In the 35 years Gena Rowlands and John Cassavetes were married (from 1954 until his death in 1989), she starred in seven of the dozen features he directed and appeared un-billed in two others. With their outsized characterizations and heightened emotions (fueled, more often than not, by heavy alcohol consumption), Cassavetes’ films were showcases for his actors and attracted a stock company of performers who relished being able to go as big as they wanted – as long as they were being truthful. Since the majority of his projects were self-financed and independently distributed, Cassavetes also had no qualms about using unfamiliar faces and non-actors in pivotal roles.
Such demonstrativeness was less common in the dramas Woody Allen started turning out with 1978’s Interiors, his Ingmar Bergman-inspired follow-up to Best Picture winner Annie Hall. By the time he made Another Woman a decade later — 30 years ago this month — Allen had found his own voice as a dramatist, even if he still produced the occasional dud like 1987’s September, the first version of which he scrubbed because he thought changing out some of the actors would help make its leaden story come to life. (Spoiler: It did not.) With Another Woman, though, he gave Rowlands a plum role as a philosophy professor so closed off from her emotions that she’s blind to how others see her and how little she knows about herself.
Compared to Rowlands’ Oscar-nominated performances in her husband’s A Woman Under the Influence and Gloria or her live-wire turn as the emotionally unstable actress in his Opening Night (in which her character is starring in a play called The Second Woman), Another Woman’s Marion Post is as controlled as you can get. This is signified by the tightly braided hairstyle she wears through most of the film, assuring she hardly ever has a strand out of place. In fact, the only times she’s seen with her hair down (albeit in a ponytail) are the flashbacks to the time right before she married her current husband, Ken, played by Ian Holm with an icy reserve to match hers. (Interestingly, at one point Ben Gazzara was considered for the role, which would have doubled the Cassavetes alum quotient.)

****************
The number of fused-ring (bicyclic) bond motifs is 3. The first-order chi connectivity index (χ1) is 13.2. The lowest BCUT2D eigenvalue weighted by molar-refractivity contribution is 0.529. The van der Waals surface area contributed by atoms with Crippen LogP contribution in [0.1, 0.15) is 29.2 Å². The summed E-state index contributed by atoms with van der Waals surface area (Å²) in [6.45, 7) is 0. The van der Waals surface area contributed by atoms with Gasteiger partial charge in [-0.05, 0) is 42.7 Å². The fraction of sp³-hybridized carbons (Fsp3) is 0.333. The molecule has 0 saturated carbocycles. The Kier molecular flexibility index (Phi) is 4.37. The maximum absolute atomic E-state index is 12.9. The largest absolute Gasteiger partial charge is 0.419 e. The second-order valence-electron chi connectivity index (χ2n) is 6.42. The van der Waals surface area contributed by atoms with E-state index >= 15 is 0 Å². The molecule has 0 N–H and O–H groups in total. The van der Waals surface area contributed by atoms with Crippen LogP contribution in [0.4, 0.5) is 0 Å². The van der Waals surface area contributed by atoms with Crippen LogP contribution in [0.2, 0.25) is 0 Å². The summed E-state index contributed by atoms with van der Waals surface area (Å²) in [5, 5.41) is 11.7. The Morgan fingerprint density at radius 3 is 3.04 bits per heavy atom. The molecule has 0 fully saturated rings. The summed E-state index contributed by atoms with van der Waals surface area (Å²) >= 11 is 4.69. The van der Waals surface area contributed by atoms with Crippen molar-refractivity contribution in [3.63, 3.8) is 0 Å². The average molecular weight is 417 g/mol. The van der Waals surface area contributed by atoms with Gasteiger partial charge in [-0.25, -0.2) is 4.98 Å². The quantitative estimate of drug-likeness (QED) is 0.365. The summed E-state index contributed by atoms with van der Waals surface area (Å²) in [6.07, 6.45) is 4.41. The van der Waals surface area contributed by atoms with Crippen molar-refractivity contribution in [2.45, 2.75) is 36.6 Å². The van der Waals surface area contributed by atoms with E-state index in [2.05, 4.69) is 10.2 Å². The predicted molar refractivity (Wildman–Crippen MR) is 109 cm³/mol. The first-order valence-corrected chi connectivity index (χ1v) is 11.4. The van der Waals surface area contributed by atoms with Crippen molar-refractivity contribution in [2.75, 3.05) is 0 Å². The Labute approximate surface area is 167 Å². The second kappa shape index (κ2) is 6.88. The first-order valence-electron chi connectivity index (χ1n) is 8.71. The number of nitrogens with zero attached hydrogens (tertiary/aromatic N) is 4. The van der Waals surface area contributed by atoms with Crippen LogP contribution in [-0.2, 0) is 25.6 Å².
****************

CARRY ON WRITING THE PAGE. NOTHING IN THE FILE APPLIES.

The impetus for Marion’s introspection and trigger for many of her flashbacks/memories is an “acoustical anomaly” that allows her to eavesdrop on the therapy sessions being conducted in the apartment next to the one she’s rented to have a distraction-free place to write. The patient she’s most intrigued by is a pregnant woman named Hope (played by Allen’s then-partner Mia Farrow, who actually was pregnant with Ronan Farrow), who is in essence the film’s second narrator alongside Marion, whose voice-overs are used to orient the viewer in her privileged world and identify the people in it. In contrast, Hope uses analysis to express her anxieties and regrets, which mirror Marion’s in ways that surprise her.
Chief among Marion’s regrets is her rejection of novelist Larry Lewis (Gene Hackman), who tried to lure her away from Ken during their engagement party. An awkward situation, to be sure, but it’s nothing compared to the unexpected arrival of Ken’s ex-wife, who’s understandably bitter about the whole thing. “I realize you’ve been hurt,” Ken tells her, “and if I’ve done anything wrong, I’m sorry. Forgive me. I accept your condemnation.” This well-rehearsed speech, intended to neutralize his ex-wife’s anger, is echoed later on in the scene where Marion, having done some soul-searching, confronts him about their nonexistent sex life. This time, however, Ken is delivering it to an audience of one, and she doesn’t realize the almost word-for-word repetition is a sure sign he’s been cheating on her until she actually catches him with another woman.